would you stay?

Ava Kavalali
I drift off. Somewhere safe. I begin to wonder, would you stay? When this haunting question approaches me, I begin to remember. Everything. The images forced into my brain sear me blue. I soon realize how some of my memories make me uncomfortable, so I resort back to the comfortable. My comfort zone kills me but still gives me a creative escape. To me the comfortable lives within my sister’s room, specifically her photo wall. While I only appear in about 15 of the 2,000 photos, they still bring me comfort. I used to get upset or annoyed that I was in so few photos when I've known my sister for 5,642 days. Longer than anyone else in those photos. I have since gotten over my juvenile problems.
Some might wonder how I could feel at home from a wall when I don't even know the majority of the people in the photos. The problem is that I like not knowing the story behind the photo, why or where it was taken. I use these pictures as a way for me to build up plot lines and character development like my sister's life is a movie. While I hear about my sister's life, it is biased to the extent she wants to tell me. I use myself as the narrator of her life filling in the plot holes asking myself, “what happened to her” or “who is he because he's really cute." She started this wall of memories once we moved to Nashville. I liked to think it was a way for her to relive her memories of our old town once called “home,” but her wall turned into so much more than memories. It turned into the story of her life, from photos of me and her in horrendous red and green striped onesies to photos of her graduating high school. Her memories spontaneously scattered: split second loves, ex-best friends, postcards from foreign friends and collages of the inevitably of life.
I have always been judgmental of my life. Wishing my life was as interesting as a telenovela with plot twists that make my stomach turn. I found that in my sister's life, with her crazy stories; when I hear those stories, I always respond in the back of my mind with “I will never do that." My Friday night relies on me going over to my best friend's house and watching some show with terrible acting that makes your stomach hurt from laughter. The type of giggle only a child knows, while Sophie’s Friday night started on Thursday and lasted like a marathon waiting to see if she will survive till Monday morning. After my lazy Friday nights, I anticipate the arrival of Sophie waiting to watch the new episode that will premiere as soon as she returns home. I love hearing her stories and living through her experiences. I fear I will never be as interesting as her. I crave the dramatic life of a teenage girl. I want to have memories and stories like her. Sometimes comparison gets the best of me when I look back at her old photos on the wall. I compare the photos from her freshman year to my current freshman year. When I look at her photos, I wonder if I should be as entertaining as she was: always surrounded by a group of friends, all eyes always on her not me. Should I go out more? I should leave my comfort zone more and be more like her.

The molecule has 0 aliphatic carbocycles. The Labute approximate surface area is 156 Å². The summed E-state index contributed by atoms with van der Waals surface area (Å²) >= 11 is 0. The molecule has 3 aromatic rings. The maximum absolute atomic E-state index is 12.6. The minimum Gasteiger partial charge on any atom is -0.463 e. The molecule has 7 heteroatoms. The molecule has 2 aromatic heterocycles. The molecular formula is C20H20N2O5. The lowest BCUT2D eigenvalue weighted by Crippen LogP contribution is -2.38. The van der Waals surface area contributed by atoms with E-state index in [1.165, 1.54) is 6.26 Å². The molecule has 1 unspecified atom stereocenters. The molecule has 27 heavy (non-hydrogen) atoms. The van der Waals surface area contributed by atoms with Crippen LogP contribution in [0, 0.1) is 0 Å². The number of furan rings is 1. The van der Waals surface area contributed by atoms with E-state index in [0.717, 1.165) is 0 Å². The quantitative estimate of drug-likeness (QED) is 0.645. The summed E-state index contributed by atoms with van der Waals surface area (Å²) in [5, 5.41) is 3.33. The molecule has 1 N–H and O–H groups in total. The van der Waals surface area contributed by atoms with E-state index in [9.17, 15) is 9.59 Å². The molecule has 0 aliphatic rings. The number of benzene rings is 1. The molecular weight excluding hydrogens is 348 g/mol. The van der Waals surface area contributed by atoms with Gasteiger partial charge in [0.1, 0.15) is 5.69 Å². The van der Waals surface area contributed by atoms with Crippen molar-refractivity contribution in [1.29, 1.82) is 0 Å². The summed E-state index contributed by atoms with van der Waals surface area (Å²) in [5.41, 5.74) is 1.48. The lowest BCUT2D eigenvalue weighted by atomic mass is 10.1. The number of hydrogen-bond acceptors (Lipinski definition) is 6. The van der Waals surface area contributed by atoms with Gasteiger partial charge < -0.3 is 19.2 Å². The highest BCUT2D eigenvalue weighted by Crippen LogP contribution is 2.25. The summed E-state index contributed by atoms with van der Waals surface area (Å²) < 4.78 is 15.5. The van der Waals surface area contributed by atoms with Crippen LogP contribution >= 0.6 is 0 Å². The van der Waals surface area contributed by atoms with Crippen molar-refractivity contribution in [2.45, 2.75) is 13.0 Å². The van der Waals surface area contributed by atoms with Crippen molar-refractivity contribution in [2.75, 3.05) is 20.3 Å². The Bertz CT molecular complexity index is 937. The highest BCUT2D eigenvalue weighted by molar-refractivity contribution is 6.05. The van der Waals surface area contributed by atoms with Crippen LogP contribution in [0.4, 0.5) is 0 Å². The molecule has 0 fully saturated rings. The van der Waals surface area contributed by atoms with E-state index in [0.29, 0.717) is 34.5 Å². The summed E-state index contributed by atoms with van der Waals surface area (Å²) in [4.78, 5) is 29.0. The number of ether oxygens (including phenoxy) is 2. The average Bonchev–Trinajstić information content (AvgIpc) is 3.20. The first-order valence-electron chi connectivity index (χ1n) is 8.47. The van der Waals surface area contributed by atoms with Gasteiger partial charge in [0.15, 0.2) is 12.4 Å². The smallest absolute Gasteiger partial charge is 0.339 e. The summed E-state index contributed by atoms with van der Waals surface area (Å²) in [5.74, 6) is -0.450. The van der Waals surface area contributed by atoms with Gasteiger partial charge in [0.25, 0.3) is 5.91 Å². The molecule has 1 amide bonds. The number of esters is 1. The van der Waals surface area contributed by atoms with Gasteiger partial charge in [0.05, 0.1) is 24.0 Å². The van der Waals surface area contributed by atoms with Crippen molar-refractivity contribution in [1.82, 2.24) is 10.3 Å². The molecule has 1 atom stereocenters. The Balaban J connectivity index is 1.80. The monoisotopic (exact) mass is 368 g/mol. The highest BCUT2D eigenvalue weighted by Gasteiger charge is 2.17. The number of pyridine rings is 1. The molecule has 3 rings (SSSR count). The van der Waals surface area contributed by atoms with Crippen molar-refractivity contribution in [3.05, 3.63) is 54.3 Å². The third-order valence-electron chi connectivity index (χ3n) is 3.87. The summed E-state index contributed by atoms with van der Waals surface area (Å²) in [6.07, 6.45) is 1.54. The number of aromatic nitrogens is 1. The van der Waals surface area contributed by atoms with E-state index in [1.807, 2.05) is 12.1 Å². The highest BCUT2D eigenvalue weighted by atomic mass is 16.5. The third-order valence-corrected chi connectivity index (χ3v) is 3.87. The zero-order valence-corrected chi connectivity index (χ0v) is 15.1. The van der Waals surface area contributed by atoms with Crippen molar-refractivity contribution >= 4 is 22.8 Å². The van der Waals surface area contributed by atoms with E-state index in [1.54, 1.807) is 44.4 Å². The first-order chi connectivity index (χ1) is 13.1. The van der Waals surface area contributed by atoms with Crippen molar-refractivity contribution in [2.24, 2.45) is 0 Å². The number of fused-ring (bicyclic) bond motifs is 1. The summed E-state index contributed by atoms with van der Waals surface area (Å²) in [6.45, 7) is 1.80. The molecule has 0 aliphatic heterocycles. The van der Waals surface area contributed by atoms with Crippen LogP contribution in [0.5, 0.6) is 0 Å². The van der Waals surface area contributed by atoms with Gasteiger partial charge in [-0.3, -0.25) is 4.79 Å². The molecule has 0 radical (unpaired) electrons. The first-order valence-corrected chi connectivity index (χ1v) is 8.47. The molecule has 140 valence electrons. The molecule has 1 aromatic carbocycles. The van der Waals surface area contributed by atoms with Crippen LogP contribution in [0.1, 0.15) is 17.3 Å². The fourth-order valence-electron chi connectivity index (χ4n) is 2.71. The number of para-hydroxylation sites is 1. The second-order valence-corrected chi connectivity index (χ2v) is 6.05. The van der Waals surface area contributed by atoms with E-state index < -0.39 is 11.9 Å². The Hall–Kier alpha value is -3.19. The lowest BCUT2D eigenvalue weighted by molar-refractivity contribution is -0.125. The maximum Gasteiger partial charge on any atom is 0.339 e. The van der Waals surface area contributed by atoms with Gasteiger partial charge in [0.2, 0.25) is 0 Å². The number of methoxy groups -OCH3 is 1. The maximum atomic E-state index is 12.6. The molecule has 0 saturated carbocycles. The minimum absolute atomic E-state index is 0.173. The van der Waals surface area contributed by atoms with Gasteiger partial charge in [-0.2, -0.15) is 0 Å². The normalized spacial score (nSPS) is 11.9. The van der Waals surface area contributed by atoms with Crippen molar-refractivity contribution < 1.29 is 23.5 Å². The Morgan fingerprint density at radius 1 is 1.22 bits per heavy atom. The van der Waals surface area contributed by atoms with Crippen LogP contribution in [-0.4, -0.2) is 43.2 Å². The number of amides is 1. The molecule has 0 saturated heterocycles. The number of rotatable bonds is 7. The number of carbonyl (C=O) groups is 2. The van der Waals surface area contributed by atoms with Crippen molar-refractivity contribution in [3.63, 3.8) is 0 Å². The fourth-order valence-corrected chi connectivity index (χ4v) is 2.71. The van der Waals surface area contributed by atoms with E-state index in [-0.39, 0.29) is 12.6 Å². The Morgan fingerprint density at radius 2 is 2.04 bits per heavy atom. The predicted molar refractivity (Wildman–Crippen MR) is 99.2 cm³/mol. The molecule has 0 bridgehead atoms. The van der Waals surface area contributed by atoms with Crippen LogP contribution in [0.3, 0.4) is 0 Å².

I catch myself wasting time staring at posters of constellations, photos of parties and drawings of dreams. Her personality opened like leaked documents that were pasted onto her wall. Her interests are clearly defined, unlike the borders of my imagination. Her life story is told through photos, while mine is told through little stanzas on a blank page. I take each word of advice she tells me to memory and listen till every last period ends a sentence. While her high school experience comes to a season finale, I hope she won't leave me with her memories and designate me to clandestine meetings. Life awaits to consume her with stories. I can't hold her back from the destiny that awaits her, but I'll still be waiting at the top of the stairs in her room staring at her wall. I'll wait for her return, until I get a recap of the months that have slipped away from us.
Ava Kavalali is currently a sophomore living in Nashville, Tennessee. She is sixteen years old and has never been previously published. The inspiration behind this essay was the anxiety she had for her sister moving away to college. In this essay, Ava confronts her fears of her sister forgetting her as she moves through life.

"BarCamp Vancouver Polaroid Wall 'o love - Roland in Vancouver (184)" by roland is marked with CC0 1.0.

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A magazine for teen writers—by teen writers. Under the Madness brings together student editors from across New Hampshire under the mentorship of the state poet laureate to focus on the experiences of teens from around the world. Whether you live in Berlin, NH, or Berlin, Germany—whether you wake up every day in Africa, Asia, Australia, Europe, North or South America—we’re interested in reading you!